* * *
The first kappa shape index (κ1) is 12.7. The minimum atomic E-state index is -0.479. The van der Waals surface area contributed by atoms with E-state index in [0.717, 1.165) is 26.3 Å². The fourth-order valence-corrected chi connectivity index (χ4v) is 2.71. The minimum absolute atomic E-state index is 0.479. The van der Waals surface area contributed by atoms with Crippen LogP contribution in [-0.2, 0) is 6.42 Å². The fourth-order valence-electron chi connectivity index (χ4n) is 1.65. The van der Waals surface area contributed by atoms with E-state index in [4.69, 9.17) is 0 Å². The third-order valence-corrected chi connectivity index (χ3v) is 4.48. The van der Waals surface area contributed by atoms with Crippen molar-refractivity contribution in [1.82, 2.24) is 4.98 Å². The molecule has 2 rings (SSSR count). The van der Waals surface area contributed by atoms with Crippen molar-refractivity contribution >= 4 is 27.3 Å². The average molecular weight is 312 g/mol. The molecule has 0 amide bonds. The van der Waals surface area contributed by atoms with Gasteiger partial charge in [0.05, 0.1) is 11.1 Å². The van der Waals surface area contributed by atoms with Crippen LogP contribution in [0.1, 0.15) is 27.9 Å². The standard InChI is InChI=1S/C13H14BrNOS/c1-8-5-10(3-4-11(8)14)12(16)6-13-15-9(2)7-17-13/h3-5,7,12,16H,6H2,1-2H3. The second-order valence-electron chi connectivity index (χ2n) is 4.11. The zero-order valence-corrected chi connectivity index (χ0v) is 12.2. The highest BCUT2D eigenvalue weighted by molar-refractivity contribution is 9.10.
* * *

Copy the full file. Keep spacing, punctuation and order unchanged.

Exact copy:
The first kappa shape index (κ1) is 12.7. The minimum atomic E-state index is -0.479. The van der Waals surface area contributed by atoms with E-state index in [0.717, 1.165) is 26.3 Å². The fourth-order valence-corrected chi connectivity index (χ4v) is 2.71. The minimum absolute atomic E-state index is 0.479. The van der Waals surface area contributed by atoms with Crippen LogP contribution in [-0.2, 0) is 6.42 Å². The fourth-order valence-electron chi connectivity index (χ4n) is 1.65. The van der Waals surface area contributed by atoms with E-state index in [4.69, 9.17) is 0 Å². The third-order valence-corrected chi connectivity index (χ3v) is 4.48. The van der Waals surface area contributed by atoms with Crippen molar-refractivity contribution in [1.82, 2.24) is 4.98 Å². The molecule has 2 rings (SSSR count). The van der Waals surface area contributed by atoms with Crippen molar-refractivity contribution >= 4 is 27.3 Å². The average molecular weight is 312 g/mol. The molecule has 0 amide bonds. The van der Waals surface area contributed by atoms with Gasteiger partial charge in [0.05, 0.1) is 11.1 Å². The van der Waals surface area contributed by atoms with Crippen LogP contribution in [0.1, 0.15) is 27.9 Å². The standard InChI is InChI=1S/C13H14BrNOS/c1-8-5-10(3-4-11(8)14)12(16)6-13-15-9(2)7-17-13/h3-5,7,12,16H,6H2,1-2H3. The second-order valence-electron chi connectivity index (χ2n) is 4.11. The zero-order valence-corrected chi connectivity index (χ0v) is 12.2. The highest BCUT2D eigenvalue weighted by molar-refractivity contribution is 9.10.